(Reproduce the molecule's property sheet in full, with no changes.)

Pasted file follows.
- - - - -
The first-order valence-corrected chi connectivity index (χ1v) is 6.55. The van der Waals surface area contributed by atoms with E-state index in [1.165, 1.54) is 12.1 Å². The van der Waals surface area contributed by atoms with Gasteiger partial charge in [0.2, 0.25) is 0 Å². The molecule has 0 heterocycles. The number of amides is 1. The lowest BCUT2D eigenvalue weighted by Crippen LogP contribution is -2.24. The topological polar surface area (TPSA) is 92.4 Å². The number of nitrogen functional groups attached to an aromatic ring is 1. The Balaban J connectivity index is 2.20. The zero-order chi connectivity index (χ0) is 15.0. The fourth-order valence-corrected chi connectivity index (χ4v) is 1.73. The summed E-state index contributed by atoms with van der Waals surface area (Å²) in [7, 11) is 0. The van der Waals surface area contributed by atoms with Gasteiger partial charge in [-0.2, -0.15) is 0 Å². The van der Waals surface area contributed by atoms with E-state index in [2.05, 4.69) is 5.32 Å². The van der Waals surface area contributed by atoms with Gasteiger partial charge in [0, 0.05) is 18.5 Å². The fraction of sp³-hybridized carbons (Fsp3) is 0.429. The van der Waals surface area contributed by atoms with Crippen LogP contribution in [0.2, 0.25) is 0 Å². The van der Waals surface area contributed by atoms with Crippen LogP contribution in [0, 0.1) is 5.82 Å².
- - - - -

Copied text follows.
The first-order valence-corrected chi connectivity index (χ1v) is 6.55. The van der Waals surface area contributed by atoms with E-state index in [1.165, 1.54) is 12.1 Å². The van der Waals surface area contributed by atoms with Gasteiger partial charge in [0.2, 0.25) is 0 Å². The molecule has 0 heterocycles. The number of amides is 1. The lowest BCUT2D eigenvalue weighted by Crippen LogP contribution is -2.24. The topological polar surface area (TPSA) is 92.4 Å². The number of nitrogen functional groups attached to an aromatic ring is 1. The Balaban J connectivity index is 2.20. The zero-order chi connectivity index (χ0) is 15.0. The fourth-order valence-corrected chi connectivity index (χ4v) is 1.73. The summed E-state index contributed by atoms with van der Waals surface area (Å²) in [7, 11) is 0. The van der Waals surface area contributed by atoms with Gasteiger partial charge in [-0.2, -0.15) is 0 Å². The van der Waals surface area contributed by atoms with E-state index in [2.05, 4.69) is 5.32 Å². The van der Waals surface area contributed by atoms with Gasteiger partial charge in [0, 0.05) is 18.5 Å². The fraction of sp³-hybridized carbons (Fsp3) is 0.429. The van der Waals surface area contributed by atoms with Crippen LogP contribution in [0.2, 0.25) is 0 Å². The van der Waals surface area contributed by atoms with Crippen LogP contribution in [0, 0.1) is 5.82 Å².